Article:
Time Magazine did a story about the ‘Most Significant Person in History’, and concluded after a very comprehensive and detailed research program that Jesus was that person. The results appeared in their December 10th, 2013 edition.
If one googles ‘the most significant person in History’ and searches through the numerous websites claiming this title, you will find that Jesus appears more than any other claimant.
His life story on film has had more than eight billion views and counting. The Jesus film has been translated into 1,800 languages.
His life story is written in the most read and most published book in history. There have been some five billion-plus copies of the Bible distributed in over 340 languages. And at least one book of the Bible is available in over 2,000 languages.
His life story has been translated and recorded, and can be heard in some six thousand, five hundred different languages on the 5 fish app.
What do we know about Jesus from texts apart from the Bible?
Jesus is mentioned in the writings of both the Jewish historian Josephus, Antiquities of the Jews (Bk.XVIII.III.3 written about AD 93), and the theologian Origen, in his book Contra Celsum, written about AD 248. See references below.
J. Warner Wallace, author of Cold Case Christianity, was a former homicide detective and former atheist. He used his ‘cold case’ skills to verify the reality of the existence of Jesus:
Sir Lionel Luckhoo (1914-1997) is considered one of the greatest lawyers in British history. He’s recorded in the Guinness Book of World Records as the “World’s Most Successful Advocate,” with 245 consecutive murder acquittals. He was knighted by Queen Elizabeth II — twice. Luckhoo declared:
I humbly add I have spent more than 42 years as a defense trial lawyer appearing in many parts of the world and am still in active practice. I have been fortunate to secure a number of successes in jury trials, and I say unequivocally the evidence for the Resurrection of Jesus Christ is so overwhelming that it compels acceptance by proof which leaves absolutely no room for doubt.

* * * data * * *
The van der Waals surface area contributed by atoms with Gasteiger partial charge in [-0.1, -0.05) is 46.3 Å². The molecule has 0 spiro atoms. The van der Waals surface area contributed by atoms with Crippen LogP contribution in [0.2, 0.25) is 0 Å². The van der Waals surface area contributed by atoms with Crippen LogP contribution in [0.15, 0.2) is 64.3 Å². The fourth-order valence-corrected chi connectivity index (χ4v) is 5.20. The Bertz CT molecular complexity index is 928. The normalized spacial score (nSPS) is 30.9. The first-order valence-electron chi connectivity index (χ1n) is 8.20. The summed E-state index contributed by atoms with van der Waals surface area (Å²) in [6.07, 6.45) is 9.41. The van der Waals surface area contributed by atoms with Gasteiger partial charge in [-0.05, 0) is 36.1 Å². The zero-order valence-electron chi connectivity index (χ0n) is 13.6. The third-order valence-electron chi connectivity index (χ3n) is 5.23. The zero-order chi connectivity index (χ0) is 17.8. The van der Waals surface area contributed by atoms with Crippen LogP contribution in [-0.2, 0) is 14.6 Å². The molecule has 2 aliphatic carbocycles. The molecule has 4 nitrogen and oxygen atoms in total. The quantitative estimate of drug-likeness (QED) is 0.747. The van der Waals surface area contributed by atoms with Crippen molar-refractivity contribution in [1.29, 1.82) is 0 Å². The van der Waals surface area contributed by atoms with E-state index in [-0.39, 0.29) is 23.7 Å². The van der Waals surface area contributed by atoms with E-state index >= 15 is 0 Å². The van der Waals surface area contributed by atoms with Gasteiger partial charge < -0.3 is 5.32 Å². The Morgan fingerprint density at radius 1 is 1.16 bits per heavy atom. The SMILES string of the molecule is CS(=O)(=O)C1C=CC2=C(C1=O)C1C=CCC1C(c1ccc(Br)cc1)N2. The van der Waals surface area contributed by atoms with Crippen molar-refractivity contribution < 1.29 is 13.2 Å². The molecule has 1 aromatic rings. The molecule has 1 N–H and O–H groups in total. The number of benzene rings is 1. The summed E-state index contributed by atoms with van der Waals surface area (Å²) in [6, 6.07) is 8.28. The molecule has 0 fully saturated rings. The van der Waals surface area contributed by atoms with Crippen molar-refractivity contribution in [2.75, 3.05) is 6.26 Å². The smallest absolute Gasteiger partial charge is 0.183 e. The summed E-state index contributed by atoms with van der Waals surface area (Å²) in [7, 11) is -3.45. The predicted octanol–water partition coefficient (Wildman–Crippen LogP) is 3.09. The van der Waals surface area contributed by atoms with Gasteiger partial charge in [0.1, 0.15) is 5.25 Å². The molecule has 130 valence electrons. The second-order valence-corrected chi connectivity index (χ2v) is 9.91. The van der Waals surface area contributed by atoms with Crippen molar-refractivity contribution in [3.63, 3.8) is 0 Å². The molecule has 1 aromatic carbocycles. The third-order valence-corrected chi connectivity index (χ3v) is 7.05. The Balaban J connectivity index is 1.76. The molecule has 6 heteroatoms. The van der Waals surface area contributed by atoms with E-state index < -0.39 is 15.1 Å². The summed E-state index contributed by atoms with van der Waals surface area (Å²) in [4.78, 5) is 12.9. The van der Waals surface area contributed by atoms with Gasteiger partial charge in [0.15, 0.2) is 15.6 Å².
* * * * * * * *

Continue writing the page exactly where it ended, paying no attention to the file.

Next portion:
It is recorded in the Bible that at least 513 people saw Jesus after His resurrection. These recorded eye-witness accounts happened on at least 8 separate occasions.
The largest volume and most authenticated writings about the teachings of Jesus were recorded by those ‘eyewitnesses’, who actually lived with and were taught by Jesus Himself. The accounts of Matthew, Mark, Luke and John as recorded in the Bible have stood the test of time and the sceptics. Millions of followers of Jesus around the world can attest to the value and transformational nature of His teachings.
One would draw the conclusion that it would beneficial if people could be encouraged to examine and explore the teachings of Jesus.
Might this not help to address racism and violence in our societies?
Consider some other celebrations and events that demonstrate the impact and the significance of this person, Jesus.
- Throughout most of the world, the usual way to refer to the calendar year was by using the abbreviations BC and AD. BC was shorthand for ‘before Christ’, and AD was shorthand for Anno Domini — in the year of our Lord (Latin). Despite being unable to establish the exact date of Jesus’ birth, it was and is still used as the fulcrum for the Western way of marking time.
- In many countries around the world, the events of Christmas and Easter are celebrated. They came to be celebrated because of the significance of Jesus’ birth, death and resurrection.
- There are many phrases attributable to Him, however, the best-known is the famous ‘Golden Rule’, sometimes articulated as, ‘Treat others as you want them to treat you.’ Jesus said it like this: ‘Love your neighbour as yourself.’
- In a time and culture that was almost exclusively patriarchal, Jesus did not shy away from expounding the value of women and children. Would He be the most potent advocate for women and children in history?
Is it any wonder, then, that Christians are the largest religious group in the world?
- Josephus, Flavius. Antiquities of the Jews, Bk. XVIII.3.3, in Josephus, Complete Works. Translated by William Whiston. Foreword by William Sanford LaSor, (Grand Rapids, MI: Kregel Publications, 1981).
- Josephus, Flavius. The Jewish War, translated by G. A. Williamson, revised with a new introduction, by E. Mary Smallwood, (Harmondsworth, UK: 1986), p. 12.
- Josephus, Flavius. Flavii Josephi opera, edidit et apparatu critico instruxit Benedictus Niese, (Berolini: apud Weidmannos, 1955, reprint of 1885-1895 edition), vols. 1- 7.
- “7 Key Changes in the Global Religious Landscape“, The Pew Forum